Pupils make sweet music through pledges
Enlisting the help of pupils to increase recycling rates has paid dividends for one local authority in West Yorkshire, while rewarding their schools in the processIf it works for supermarkets it can work for recycling - at least that's what marketing agency Ainsworth & Parkinson (A&P) thought and then went on to prove when it teamed up with Calderdale Metropolitan Borough Council. Four years ago, A&P borrowed some of the logic used by the retail giants in their 'equipment for schools' campaigns to develop the 'recycling rewards for schools' concept.
In Calderdale MBC, the scheme has around 23% of households taking part (18,057 households) and 71 out of 87 primary schools across West Yorkshire. A&P started from the basis that only a small number of people recycle out of a desire to preserve the environment. Something else is needed to 'jump start' the majority into action, which can be translated into long-term recycling habits - not just temporary change.
The next stage was to identify an incentive that could motivate as many people as possible, and A&P found a common factor that it believed united the largest number of people - schools.
So how does the scheme work? Primary school pupils and their parents collect signed pledges to recycle from householders in their area. Neil Maver from A&P explains: "Most pledges are collected from friends and relatives, but they can be from anyone in the participating region as long as only one pledge is made per household.
"On the pledge form the householder is asked to nominate a school. This nominated school will benefit directly from each signed pledge it receives - but only if householders keep their promise to recycle."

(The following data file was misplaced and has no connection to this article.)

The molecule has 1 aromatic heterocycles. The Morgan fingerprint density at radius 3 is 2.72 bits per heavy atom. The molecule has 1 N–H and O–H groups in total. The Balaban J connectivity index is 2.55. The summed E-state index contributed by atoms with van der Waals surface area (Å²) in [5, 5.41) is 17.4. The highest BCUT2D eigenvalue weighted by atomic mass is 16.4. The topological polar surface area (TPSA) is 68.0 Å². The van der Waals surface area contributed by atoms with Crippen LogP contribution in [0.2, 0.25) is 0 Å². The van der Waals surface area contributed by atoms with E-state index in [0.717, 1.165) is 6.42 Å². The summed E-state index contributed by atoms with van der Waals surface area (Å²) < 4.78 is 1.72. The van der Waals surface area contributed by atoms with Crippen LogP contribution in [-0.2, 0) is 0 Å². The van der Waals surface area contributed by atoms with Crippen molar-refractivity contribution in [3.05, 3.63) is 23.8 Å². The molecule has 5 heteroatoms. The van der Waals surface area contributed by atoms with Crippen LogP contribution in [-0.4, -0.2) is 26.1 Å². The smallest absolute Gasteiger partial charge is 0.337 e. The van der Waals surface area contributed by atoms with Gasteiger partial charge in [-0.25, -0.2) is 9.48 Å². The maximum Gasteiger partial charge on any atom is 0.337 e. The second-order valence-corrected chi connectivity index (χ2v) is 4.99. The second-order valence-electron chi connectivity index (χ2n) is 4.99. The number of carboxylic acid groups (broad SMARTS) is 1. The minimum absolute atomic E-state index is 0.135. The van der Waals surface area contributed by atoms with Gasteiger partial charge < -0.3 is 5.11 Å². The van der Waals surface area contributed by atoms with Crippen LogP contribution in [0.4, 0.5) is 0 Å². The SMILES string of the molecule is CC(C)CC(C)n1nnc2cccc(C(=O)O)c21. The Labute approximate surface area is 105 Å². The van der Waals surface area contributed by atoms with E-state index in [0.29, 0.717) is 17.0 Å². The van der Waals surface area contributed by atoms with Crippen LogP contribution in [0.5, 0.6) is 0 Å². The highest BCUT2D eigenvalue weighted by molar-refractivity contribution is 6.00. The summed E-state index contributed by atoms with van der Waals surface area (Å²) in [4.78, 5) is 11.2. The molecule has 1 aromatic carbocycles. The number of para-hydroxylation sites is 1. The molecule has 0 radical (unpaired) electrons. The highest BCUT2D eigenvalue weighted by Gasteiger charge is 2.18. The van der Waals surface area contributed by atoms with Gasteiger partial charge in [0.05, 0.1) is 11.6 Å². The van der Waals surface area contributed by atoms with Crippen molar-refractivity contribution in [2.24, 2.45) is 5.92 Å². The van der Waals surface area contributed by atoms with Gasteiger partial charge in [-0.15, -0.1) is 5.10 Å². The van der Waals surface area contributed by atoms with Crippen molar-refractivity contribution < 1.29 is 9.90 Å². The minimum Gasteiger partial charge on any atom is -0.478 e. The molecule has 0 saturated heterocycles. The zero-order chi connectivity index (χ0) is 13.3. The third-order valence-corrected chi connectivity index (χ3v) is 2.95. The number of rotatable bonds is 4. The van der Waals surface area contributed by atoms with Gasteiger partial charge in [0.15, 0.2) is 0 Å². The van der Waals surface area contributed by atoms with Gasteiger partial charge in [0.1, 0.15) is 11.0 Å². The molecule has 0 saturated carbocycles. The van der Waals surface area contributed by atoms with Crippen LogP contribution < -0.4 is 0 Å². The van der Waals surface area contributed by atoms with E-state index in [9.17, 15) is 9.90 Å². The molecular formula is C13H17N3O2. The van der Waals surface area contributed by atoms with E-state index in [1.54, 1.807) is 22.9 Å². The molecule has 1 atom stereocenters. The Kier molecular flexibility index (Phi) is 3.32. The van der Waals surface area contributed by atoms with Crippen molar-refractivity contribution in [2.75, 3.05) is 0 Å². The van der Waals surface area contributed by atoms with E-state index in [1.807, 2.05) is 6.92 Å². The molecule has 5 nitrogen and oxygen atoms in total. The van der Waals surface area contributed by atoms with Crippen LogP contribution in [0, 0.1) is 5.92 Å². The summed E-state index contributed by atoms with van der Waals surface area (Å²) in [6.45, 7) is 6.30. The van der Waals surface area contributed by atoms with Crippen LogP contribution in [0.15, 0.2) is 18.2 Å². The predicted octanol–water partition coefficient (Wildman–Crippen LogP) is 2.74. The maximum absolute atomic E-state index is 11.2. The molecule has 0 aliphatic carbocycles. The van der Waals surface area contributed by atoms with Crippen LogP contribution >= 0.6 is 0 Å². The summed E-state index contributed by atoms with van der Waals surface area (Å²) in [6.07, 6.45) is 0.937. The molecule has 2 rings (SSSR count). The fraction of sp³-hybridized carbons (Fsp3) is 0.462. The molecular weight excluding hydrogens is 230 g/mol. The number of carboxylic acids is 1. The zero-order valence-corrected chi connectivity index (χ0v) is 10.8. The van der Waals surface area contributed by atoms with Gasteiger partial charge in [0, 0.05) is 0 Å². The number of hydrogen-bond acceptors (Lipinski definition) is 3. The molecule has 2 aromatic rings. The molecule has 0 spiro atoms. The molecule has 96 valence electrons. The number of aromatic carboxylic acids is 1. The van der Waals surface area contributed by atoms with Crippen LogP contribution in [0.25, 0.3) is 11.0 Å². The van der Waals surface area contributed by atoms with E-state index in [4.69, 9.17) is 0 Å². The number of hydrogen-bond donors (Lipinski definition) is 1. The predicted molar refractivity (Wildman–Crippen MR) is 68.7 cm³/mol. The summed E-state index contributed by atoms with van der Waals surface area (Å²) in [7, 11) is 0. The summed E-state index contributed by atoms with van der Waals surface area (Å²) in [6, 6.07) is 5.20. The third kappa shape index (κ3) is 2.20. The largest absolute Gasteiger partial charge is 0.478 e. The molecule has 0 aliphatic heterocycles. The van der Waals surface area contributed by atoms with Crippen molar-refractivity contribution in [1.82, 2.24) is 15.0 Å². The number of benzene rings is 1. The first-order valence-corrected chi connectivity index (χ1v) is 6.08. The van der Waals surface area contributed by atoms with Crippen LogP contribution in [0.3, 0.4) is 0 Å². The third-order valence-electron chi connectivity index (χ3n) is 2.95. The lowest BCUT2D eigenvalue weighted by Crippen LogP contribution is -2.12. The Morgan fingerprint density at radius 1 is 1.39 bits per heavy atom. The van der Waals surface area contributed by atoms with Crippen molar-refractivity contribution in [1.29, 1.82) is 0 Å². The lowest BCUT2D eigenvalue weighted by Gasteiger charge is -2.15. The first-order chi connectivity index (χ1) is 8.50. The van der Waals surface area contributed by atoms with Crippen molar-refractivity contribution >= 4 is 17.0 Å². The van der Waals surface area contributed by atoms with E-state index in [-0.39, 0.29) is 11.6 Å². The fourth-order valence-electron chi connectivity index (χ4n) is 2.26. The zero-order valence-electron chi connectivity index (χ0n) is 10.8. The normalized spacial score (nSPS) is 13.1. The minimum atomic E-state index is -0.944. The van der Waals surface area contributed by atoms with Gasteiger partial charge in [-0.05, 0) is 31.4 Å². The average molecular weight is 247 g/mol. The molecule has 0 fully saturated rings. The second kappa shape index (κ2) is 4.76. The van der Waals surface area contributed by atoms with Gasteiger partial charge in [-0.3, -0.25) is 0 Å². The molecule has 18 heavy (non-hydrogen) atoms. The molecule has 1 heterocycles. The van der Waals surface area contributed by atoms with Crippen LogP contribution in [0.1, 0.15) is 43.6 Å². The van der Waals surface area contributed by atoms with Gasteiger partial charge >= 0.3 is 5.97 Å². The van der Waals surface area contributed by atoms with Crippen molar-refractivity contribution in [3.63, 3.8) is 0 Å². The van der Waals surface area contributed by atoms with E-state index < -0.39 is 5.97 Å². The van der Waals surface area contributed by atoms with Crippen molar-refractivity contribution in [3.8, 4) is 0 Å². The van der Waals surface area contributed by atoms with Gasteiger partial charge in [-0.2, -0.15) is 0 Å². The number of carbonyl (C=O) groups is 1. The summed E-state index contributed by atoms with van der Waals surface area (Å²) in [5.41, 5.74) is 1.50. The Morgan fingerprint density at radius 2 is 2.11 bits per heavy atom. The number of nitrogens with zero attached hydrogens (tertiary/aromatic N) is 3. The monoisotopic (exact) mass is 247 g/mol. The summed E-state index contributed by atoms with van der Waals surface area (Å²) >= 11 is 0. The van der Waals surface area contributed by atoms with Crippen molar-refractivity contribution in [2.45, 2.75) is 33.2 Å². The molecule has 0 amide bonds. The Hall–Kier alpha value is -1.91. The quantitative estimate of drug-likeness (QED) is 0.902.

Each month, recycling tonnages from the participating region are weighed and allocated a value in points. This pot of points is distributed back among the schools in direct proportion to the number of pledges they have received.
To help participating schools run the pledge scheme, they each receive a pack of materials including campaign advice guide, literature for parents and pupil pledge books. Also included is a rewards catalogue from which schools can choose computer or musical equipment to exchange points for.
Previous work carried out by A&P suggested that pledges made to secondary schools were only half of those made to primary schools - which is why the scheme has only been rolled out to lower schools in Calderdale.
Since the campaign started a year ago, recycling rates have risen from 17.5% in 2004-5 to just over 20% in 2005-6 - exceeding the council's 18% statutory recycling target. This is particularly impressive as Calderdale only began kerbside recycling in December 2004.
There are other benefits to the scheme. Calderdale spent £106K to launch it, which includes a school equipment budget of £20K. But Maver points out that between one-fifth and one-third of the campaign costs are ploughed back into local schools. In year two, if Calderdale decides to extend it, the scheme will cost the authority just £50K.
Maver adds: "£50K works out at 62p per household or 97.5p per household over the two years. This compares well with the industry norm which can range anywhere between 50p and £3.00-plus."
The scheme is educational as it fits in with the national curriculum at all key stages in citizenship and other subject areas. Maver says: "This campaign has a depth of reach that advertising and leafleting would never achieve."
Malcolm Akroyd, waste manager at Calderdale MBC, adds that the high participation levels are another indication that the scheme is working. "It empowers the children to go to their parents, relatives and neighbours to say 'recycling is important for my future why aren't you recycling?' and as an aside 'you can get equipment for schools'."
© Faversham House Group Ltd 2006. edie news articles may be copied or forwarded for individual use only. No other reproduction or distribution is permitted without prior written consent.